Mariss Jansons Conducts Richard Strauss With Mixed Success

United KingdomUnited Kingdom  R. Strauss: Royal Concertgebouw Orchestra, Amsterdam/Mariss Jansons. Barbican Hall, London 12.5.2012 (CC)

Richard Strauss: Also sprach Zarathustra, Op. 30
Der Rosenkavalier – Suite (1945)

Mariss Jansons has been the principal conductor of the Royal Concertgebouw Orchestra since 2004. It is an appointment that has long puzzled me – Jansons is a capable conductor, but he is a long way from a great one, as this concert demonstrated perfectly. His father, Arvid, who I was lucky to hear conducting the Hallé Orchestra many years ago, never reached these exalted career heights – Mariss is also Principal Conductor of another great ensemble, the Bavarian Radio Symphony Orchestra – but he was a musician’s musician who simply exuded musicality. It seems particularly cruel that, although Mariss is a long way from his father’s musical equal, it is he who has won the golden contracts.

The Concertgebouw has a long history of eminent Straussians at its helm (Mengelberg, Haitink). Jansons is not one of them. In Also sprach Zarathustra some instances of awkward ensemble (especially at the very end) detracted; but whatever positives there were – and there were many – they could not make this add up to a great interpretation. It was an interesting reading, in that Jansons emphasized the dark side of the piece – indeed, one of the most impressive moments was the feeling of held-breath stasis at the very opening, prior to the famous trumpets. There was a keen structural hand at the helm, too, as the piece unveiled itself with a sense of organic metamorphosis of its materials. The violin solos by the leader, Vesko Eschkenazy, were good if not outstanding, perhaps requiring a touch more character. And perhaps that was the problem throughout. Technically, there were incredibly impressive moments, including some playful, humorous ones. Indeed, the ingredients seemed all there for a great performance. A pity, then, that it did not fully gel.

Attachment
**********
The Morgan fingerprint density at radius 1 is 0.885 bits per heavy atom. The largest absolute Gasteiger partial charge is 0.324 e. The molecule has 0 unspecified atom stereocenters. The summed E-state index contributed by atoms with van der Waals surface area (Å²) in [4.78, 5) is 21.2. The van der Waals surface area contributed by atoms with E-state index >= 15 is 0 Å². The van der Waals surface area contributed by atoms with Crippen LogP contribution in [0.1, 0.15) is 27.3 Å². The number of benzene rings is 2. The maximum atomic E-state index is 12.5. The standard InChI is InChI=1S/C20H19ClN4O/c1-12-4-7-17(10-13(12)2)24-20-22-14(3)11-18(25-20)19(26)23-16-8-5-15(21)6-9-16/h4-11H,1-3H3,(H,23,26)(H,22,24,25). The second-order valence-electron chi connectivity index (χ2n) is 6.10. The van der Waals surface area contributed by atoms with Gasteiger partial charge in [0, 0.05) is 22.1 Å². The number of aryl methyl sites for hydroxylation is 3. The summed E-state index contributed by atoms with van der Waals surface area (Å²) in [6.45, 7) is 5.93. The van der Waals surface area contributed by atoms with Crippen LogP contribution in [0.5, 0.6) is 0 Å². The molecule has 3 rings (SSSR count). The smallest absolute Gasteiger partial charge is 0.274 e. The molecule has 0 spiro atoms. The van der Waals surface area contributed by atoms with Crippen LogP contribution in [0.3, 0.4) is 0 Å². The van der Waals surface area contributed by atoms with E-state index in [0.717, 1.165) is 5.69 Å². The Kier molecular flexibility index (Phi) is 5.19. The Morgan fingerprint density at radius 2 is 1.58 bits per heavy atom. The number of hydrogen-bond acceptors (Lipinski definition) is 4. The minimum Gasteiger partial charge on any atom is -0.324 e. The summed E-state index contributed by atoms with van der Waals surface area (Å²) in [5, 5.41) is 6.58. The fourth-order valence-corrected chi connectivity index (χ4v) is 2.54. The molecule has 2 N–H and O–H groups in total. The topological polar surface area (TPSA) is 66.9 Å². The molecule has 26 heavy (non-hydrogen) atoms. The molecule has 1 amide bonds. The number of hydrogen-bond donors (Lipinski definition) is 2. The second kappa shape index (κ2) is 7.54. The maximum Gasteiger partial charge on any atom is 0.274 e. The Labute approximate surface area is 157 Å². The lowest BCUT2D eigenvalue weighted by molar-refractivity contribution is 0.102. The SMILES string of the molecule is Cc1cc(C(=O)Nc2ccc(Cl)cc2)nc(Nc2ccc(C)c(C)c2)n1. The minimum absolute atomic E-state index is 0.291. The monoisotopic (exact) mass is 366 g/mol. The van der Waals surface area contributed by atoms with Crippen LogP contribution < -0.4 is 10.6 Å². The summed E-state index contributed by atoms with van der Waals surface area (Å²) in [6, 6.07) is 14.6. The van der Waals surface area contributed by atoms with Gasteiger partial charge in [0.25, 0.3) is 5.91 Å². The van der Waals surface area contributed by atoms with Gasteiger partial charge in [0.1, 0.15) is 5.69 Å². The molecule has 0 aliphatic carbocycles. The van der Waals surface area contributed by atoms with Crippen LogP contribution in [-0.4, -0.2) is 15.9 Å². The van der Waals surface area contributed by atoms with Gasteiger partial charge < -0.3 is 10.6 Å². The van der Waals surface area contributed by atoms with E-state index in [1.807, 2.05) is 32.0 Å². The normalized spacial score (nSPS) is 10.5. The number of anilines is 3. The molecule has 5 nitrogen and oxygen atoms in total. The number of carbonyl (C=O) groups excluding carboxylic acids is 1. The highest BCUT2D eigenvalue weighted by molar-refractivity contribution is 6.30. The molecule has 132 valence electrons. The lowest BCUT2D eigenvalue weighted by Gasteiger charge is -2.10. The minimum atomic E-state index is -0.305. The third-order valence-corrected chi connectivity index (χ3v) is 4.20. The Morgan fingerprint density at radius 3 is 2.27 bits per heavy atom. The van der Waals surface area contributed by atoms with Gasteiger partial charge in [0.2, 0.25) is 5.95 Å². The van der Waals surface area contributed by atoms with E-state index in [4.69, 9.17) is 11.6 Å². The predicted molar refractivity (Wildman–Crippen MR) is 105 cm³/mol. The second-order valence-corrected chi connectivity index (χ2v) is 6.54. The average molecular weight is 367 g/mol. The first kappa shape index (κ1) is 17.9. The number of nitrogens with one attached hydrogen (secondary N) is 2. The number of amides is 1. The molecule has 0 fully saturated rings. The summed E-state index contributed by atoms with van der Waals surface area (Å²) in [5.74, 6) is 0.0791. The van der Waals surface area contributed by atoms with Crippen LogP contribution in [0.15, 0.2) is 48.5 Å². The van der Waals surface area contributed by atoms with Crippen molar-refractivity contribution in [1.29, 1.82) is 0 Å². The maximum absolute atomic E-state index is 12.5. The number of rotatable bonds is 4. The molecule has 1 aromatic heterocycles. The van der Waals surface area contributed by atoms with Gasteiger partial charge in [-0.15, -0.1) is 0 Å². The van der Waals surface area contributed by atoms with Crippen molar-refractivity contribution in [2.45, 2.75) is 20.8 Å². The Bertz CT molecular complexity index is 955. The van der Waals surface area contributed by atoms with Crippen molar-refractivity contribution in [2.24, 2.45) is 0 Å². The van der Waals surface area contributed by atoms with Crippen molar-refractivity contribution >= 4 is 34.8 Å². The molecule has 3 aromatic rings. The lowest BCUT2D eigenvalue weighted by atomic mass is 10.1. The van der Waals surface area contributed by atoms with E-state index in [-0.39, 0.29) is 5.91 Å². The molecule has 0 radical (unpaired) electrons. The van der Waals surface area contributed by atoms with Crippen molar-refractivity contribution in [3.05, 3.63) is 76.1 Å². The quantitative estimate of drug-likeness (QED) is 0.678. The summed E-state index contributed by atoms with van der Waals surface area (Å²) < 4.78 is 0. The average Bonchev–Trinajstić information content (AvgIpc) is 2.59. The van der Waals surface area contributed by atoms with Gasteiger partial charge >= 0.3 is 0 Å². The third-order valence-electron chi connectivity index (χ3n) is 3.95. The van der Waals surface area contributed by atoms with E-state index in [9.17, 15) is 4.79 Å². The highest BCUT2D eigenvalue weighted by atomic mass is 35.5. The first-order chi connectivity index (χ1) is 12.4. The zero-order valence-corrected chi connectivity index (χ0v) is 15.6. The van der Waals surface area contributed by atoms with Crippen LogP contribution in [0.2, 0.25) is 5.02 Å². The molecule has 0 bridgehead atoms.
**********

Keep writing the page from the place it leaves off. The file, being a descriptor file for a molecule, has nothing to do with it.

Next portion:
The Metamorphosen that opened the second half was delivered without conductor (I don’t remember seeing this advertised as without Jansons, so it came as something of an eyebrow-lifting moment when the lights dimmed and the performance just started). Unshackled, the 23 solo strings delivered the most memorable playing of the night. The ensemble sound was simply gorgeous; climaxes glowed. Quite apart from the sheer beauty of sound, this was deeply considered chamber music. As a member of the audience, I felt I was eavesdropping on a very private event. The references to the dotted motif from the funeral march of Beethoven’s “Eroica” symphony were unmistakable, and poignant. This was by far the highlight of the evening.

Finally, the Rosenkavalier Suite of 1945. There is a certain amount of controversy about this Suite. Was it compiled by Rodzinski? The dramatic sequence is reordered, and the use of Ochs’s Waltz to round things off seems bizarre, almost indicating a lack of trust in Straussian poetic magic. Whatever, this was a swaggering, bright performance (delicious horn whoops!). Finally, it sounded as if things were gelling, with gossamer, silky strings for the Waltz and golden brass climaxes. But the ending could not really be rescued. There was no standing ovation (some people on their feet, but not enough to justify the term) and a nearly-but-not-quite encore; the fact players were putting out new music indicated that one was on the way – but no, it was a cruel feint. Perhaps we only get one if we ALL stand up.

A mixed evening, to be sure. There is no doubting that this orchestra is one of this planet’s greatest ensembles. Now it just needs a conductor who can match their standards.

Colin Clarke